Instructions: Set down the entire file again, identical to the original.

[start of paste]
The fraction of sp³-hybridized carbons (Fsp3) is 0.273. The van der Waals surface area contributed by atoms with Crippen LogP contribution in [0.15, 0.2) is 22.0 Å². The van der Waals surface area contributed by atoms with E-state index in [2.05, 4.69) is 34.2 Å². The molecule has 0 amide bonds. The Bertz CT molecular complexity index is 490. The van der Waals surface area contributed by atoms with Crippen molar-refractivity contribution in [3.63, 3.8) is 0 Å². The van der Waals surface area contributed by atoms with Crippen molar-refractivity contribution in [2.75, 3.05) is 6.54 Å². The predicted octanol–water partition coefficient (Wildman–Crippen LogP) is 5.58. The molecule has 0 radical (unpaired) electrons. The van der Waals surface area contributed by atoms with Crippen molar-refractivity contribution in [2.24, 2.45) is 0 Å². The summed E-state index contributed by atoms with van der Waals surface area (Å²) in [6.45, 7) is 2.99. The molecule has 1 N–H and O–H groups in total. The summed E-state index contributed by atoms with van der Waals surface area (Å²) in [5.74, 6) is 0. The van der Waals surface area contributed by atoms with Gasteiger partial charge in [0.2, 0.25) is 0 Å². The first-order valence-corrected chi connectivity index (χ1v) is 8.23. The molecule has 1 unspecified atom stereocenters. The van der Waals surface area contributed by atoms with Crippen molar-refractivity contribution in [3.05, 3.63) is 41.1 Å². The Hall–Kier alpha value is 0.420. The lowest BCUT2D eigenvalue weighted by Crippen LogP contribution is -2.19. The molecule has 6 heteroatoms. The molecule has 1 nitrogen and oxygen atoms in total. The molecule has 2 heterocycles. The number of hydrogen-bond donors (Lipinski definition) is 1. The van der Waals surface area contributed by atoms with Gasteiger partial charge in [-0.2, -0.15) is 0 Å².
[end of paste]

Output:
The fraction of sp³-hybridized carbons (Fsp3) is 0.273. The van der Waals surface area contributed by atoms with Crippen LogP contribution in [0.15, 0.2) is 22.0 Å². The van der Waals surface area contributed by atoms with E-state index in [2.05, 4.69) is 34.2 Å². The molecule has 0 amide bonds. The Bertz CT molecular complexity index is 490. The van der Waals surface area contributed by atoms with Crippen molar-refractivity contribution in [3.63, 3.8) is 0 Å². The van der Waals surface area contributed by atoms with Crippen molar-refractivity contribution in [2.75, 3.05) is 6.54 Å². The predicted octanol–water partition coefficient (Wildman–Crippen LogP) is 5.58. The molecule has 0 radical (unpaired) electrons. The van der Waals surface area contributed by atoms with Crippen molar-refractivity contribution in [2.24, 2.45) is 0 Å². The summed E-state index contributed by atoms with van der Waals surface area (Å²) in [6.45, 7) is 2.99. The molecule has 1 N–H and O–H groups in total. The summed E-state index contributed by atoms with van der Waals surface area (Å²) in [5.74, 6) is 0. The van der Waals surface area contributed by atoms with Gasteiger partial charge in [0.2, 0.25) is 0 Å². The first-order valence-corrected chi connectivity index (χ1v) is 8.23. The molecule has 1 unspecified atom stereocenters. The van der Waals surface area contributed by atoms with Crippen molar-refractivity contribution in [3.05, 3.63) is 41.1 Å². The Hall–Kier alpha value is 0.420. The lowest BCUT2D eigenvalue weighted by Crippen LogP contribution is -2.19. The molecule has 6 heteroatoms. The molecule has 1 nitrogen and oxygen atoms in total. The molecule has 2 heterocycles. The number of hydrogen-bond donors (Lipinski definition) is 1. The van der Waals surface area contributed by atoms with Gasteiger partial charge in [-0.2, -0.15) is 0 Å².